Now, moving these down to Mexico. After much more paperwork, fees, and coordination than I expected, these are now in Mexico. It took a month from when I contacted the freight forwarder and customs broker until these finally reached their destination. Whew, I'm glad I didn't send these to Brasil, that would have been more than double the trouble.

 

#3 Remaking Outsole Molds & Outsoles in Mexico

My sourcing agent, and the shoemakers he connected me with, they all recommended I make our outsoles in Mexico. At first, I was pretty neutral about the idea. Our Missouri-based outsole maker did a good enough job, so why fix what ain't broke? 

My sourcing agent said it would increase quality, reduce costs, and reduce delivery time. I saw the potential for increased quality when the outsole and shoe makers were discussing ways to improve the bond. We could reduce costs, while maintaining material quality, because of how close the outsole and the shoe factories are to each other, and this of course reduces delivery time.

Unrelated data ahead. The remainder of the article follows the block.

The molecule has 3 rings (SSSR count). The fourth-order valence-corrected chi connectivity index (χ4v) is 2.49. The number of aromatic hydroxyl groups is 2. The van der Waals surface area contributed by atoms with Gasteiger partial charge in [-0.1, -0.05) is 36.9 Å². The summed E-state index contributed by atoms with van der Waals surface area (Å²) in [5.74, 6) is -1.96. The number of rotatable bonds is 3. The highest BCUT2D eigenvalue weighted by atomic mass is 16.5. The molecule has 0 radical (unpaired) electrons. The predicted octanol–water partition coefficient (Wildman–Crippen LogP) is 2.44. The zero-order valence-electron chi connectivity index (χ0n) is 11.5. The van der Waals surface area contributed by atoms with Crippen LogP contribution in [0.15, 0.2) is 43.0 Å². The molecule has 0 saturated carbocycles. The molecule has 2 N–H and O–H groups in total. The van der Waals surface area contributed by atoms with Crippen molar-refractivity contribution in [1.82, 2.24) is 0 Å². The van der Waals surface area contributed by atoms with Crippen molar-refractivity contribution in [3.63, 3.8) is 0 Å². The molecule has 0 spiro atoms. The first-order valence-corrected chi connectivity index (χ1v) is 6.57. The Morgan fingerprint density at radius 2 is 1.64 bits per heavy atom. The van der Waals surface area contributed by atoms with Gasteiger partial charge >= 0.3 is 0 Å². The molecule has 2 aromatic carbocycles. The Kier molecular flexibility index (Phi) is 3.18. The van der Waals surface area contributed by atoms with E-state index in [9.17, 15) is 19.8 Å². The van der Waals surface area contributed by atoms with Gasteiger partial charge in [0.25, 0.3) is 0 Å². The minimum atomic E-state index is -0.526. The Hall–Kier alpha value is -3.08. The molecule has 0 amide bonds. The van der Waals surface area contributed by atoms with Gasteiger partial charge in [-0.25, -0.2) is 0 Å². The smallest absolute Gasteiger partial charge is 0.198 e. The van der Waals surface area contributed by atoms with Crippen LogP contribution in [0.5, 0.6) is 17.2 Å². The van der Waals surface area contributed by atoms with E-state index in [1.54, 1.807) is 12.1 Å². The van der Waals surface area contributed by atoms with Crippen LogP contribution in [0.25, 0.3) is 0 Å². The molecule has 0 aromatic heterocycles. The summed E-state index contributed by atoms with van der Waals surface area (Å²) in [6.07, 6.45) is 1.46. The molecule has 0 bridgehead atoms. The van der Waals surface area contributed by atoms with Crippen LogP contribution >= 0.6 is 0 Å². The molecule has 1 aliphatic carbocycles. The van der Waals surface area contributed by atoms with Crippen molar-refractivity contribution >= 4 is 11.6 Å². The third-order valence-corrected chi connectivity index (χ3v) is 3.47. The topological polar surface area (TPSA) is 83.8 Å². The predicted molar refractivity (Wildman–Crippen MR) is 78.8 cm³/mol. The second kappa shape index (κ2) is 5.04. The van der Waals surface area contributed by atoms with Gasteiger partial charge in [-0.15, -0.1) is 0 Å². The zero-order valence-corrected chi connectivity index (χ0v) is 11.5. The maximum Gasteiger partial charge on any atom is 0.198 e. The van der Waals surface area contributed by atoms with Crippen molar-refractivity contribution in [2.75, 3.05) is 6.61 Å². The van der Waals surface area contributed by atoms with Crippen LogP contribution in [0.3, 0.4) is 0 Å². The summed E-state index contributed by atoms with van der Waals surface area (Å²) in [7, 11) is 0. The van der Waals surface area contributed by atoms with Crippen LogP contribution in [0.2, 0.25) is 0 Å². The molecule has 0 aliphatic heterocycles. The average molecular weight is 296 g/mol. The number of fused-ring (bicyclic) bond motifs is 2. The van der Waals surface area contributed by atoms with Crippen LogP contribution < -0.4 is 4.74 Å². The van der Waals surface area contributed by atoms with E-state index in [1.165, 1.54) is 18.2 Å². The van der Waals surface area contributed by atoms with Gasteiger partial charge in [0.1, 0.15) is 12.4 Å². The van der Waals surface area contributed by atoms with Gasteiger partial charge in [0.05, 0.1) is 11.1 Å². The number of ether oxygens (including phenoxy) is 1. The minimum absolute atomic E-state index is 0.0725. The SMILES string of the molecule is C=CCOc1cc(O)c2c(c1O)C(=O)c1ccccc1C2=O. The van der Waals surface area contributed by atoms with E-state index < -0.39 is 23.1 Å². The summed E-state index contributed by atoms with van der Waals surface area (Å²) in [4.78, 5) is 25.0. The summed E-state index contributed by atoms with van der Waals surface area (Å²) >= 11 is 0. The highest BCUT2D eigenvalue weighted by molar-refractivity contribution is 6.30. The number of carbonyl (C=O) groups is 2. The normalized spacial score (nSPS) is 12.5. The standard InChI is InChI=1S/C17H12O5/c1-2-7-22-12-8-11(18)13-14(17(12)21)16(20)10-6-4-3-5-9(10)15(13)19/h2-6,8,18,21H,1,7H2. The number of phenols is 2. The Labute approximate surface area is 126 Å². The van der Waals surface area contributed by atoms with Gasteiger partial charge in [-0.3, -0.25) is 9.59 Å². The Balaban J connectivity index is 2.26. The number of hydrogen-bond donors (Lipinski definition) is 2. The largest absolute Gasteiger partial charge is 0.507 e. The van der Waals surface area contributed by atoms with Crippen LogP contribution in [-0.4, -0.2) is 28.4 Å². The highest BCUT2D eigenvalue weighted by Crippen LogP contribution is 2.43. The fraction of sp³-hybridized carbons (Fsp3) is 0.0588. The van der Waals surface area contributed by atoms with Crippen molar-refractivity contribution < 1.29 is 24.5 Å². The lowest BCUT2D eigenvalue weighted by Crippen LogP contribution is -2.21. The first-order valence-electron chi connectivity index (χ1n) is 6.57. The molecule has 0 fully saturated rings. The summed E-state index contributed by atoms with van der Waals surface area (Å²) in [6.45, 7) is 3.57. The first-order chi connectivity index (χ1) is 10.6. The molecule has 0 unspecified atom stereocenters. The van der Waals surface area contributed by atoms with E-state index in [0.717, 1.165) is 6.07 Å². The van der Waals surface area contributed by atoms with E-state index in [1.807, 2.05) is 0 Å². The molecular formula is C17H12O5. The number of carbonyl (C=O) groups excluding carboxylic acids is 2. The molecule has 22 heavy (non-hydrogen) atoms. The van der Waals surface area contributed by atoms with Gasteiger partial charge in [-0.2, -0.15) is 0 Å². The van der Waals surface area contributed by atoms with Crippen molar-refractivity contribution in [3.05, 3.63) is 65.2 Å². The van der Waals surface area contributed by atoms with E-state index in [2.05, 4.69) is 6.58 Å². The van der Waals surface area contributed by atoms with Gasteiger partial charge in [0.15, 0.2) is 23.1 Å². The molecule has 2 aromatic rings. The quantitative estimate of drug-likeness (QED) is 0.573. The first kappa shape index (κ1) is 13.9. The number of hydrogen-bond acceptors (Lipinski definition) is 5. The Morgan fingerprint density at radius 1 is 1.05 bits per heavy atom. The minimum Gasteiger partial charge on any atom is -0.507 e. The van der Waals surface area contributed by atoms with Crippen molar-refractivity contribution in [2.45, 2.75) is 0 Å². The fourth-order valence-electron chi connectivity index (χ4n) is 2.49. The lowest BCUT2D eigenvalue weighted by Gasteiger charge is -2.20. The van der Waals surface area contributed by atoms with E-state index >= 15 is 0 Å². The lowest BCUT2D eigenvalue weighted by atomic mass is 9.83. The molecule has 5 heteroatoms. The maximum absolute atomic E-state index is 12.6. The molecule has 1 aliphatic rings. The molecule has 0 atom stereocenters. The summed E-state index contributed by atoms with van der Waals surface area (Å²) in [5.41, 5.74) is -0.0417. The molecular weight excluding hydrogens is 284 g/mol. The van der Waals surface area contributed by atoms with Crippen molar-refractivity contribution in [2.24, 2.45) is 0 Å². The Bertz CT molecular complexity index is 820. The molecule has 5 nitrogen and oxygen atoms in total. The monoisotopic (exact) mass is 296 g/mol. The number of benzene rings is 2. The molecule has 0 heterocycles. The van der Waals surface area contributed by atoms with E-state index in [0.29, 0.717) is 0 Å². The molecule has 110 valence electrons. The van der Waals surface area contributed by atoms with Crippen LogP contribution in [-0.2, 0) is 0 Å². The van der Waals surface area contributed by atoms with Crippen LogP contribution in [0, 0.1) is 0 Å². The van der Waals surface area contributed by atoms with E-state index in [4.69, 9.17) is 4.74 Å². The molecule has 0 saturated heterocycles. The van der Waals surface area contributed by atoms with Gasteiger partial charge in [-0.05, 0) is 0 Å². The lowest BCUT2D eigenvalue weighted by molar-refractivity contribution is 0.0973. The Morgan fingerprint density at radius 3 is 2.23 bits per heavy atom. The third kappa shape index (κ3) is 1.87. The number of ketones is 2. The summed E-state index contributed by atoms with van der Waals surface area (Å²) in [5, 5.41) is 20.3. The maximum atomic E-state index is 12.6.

I paid for the outsole molds in Missouri so I own them, but they aren't compatible with the outsole machines in Mexico. We can't just plug-and-play. And we can't just make a new mold by copying an outsole either. Polyurethane outsoles cool and shrink after they come out of the mold, and ours shrink about 1.5%. There is a great deal of accuracy and precision involved.

Since lasts and outsoles go hand-in-hand (foot-in-foot?), now that the lasts are in Mexico we can move forward with remaking outsole molds.

 

#4 Moving Forward

After writing this update, I feel like everything is "in-progress." It's slightly unnerving, as I'd prefer it to be "completed." But then again, isn't life and nature in a perpetual state of "in-progress"? Is "completion" perhaps an arbitrary human invention? Anyway, before I get too philosophical, what I'm trying to say is I can't wait to write the next newsletter and share more progress!